Friday, February 5, 2010

Attention All Soon-to-be Pediatricians

Over the last 6 months, Cole and I have seen a number of different doctors, primarily Family doctors and Pediatricians. Some have been excellent while others have been just so-so. Here are some *friendly* reminders for all of you medical students out there (my husband included) thinking about entering ANY specialty dealing with children and their parents (although I refer specifically to mothers, I am meaning either parent):
  • Do not write off 100% of all mothers who may come in the door with a child who *seems* perfectly normal but the mother feels as though something is off. While yes, it is true that many times mothers are wrong, there are plenty of studies that have been done that more than back up a mother's unique intuition when it comes to her child's health and well being.
  • If a mother tells you that since birth her child has cried every day for at least 4 hours each day, PLEASE do not simply say "Have you tried holding them? You know, some babies just need to be bounced." This will NOT go over well (understatement of the year). And if you, yourself, have experienced something similar with one of your children, you should know never to use a cliche statement like "It is just a phase" or "Eventually they will get over it" to *help* the situation. Muster up as much compassion as you can stand and recommend the Dr. Sears "Fussy Baby" book as well as the Dr. Sears website.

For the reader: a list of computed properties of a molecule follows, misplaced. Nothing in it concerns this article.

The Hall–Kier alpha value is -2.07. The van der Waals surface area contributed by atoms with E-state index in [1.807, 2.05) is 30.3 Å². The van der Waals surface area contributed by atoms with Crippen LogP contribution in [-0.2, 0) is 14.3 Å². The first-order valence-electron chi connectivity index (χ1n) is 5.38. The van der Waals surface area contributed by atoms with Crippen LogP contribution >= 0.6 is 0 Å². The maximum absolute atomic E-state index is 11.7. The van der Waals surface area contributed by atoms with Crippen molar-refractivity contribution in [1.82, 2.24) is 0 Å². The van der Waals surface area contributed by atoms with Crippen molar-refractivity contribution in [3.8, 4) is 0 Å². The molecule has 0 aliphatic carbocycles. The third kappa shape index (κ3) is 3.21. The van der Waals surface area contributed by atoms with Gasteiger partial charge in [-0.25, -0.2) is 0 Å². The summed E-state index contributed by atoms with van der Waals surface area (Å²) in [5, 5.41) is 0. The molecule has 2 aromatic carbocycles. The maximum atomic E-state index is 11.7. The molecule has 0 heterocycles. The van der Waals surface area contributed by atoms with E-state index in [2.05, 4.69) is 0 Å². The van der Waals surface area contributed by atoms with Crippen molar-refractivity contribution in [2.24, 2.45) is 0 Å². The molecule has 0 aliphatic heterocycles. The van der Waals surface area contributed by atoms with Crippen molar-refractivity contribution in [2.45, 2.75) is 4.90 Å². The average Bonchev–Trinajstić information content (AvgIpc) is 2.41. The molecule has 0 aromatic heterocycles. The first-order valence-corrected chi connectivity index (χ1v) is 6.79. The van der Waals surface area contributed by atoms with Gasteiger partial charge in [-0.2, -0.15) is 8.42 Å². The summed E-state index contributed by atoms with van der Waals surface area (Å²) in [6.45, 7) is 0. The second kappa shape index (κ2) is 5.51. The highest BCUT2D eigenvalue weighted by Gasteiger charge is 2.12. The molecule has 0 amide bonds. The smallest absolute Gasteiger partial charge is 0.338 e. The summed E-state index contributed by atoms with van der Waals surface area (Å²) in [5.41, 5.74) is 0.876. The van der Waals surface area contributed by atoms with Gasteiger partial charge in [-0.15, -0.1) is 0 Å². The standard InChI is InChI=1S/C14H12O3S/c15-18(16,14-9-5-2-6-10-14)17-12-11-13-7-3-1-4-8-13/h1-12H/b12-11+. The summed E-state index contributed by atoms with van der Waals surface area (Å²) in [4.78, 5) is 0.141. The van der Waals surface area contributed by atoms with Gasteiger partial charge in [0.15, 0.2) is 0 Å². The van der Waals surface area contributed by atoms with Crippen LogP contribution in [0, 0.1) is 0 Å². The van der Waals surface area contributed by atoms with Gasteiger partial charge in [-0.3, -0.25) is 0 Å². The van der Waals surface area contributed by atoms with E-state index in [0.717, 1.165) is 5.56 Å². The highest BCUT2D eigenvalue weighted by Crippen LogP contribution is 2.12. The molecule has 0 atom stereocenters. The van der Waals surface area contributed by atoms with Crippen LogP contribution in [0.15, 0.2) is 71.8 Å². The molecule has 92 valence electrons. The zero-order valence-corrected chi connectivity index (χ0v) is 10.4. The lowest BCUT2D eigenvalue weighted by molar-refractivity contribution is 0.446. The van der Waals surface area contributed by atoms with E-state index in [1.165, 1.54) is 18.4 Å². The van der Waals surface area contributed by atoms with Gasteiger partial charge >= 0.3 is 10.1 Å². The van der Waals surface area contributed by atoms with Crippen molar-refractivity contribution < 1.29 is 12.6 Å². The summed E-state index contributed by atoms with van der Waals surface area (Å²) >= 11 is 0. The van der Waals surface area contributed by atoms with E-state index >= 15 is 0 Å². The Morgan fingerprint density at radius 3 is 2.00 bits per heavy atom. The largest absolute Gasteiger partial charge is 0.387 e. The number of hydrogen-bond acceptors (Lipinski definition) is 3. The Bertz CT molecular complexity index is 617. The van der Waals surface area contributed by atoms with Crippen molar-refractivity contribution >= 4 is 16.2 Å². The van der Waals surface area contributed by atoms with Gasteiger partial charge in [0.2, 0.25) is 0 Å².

• When a mother comes early or on time to a routine well-check appointment with her child under two (perhaps even older), do not make them wait for over an hour just to be called back and given a room. Waiting half an hour is fine, but attempting to entertain an infant/toddler for over an hour is quite a skill that not many possess, especially when at the end of the appointment the kid is "rewarded" with a bazillion shots.
  • If a mother comes to her child's appointment prepared with information she has been tracking over a period of weeks or months, at least pretend as though you are interested in the work she has done. Brushing her off as a psycho who reads too much into her child's behavioral patterns will not score you points in the long run.
  • If you do not know anything about breastfeeding (which will be 99.8% of you as this is certainly not a subject that medical school spends any amount of time discussing), PLEASE REFER TO A LACTATION CONSULTANT.
I may sound like a crack-pot, but trust me, by following these simple guidelines you will most certainly increase your billable hours...or whatever you call them (sorry, I am the daughter of a lawyer, not a doctor).

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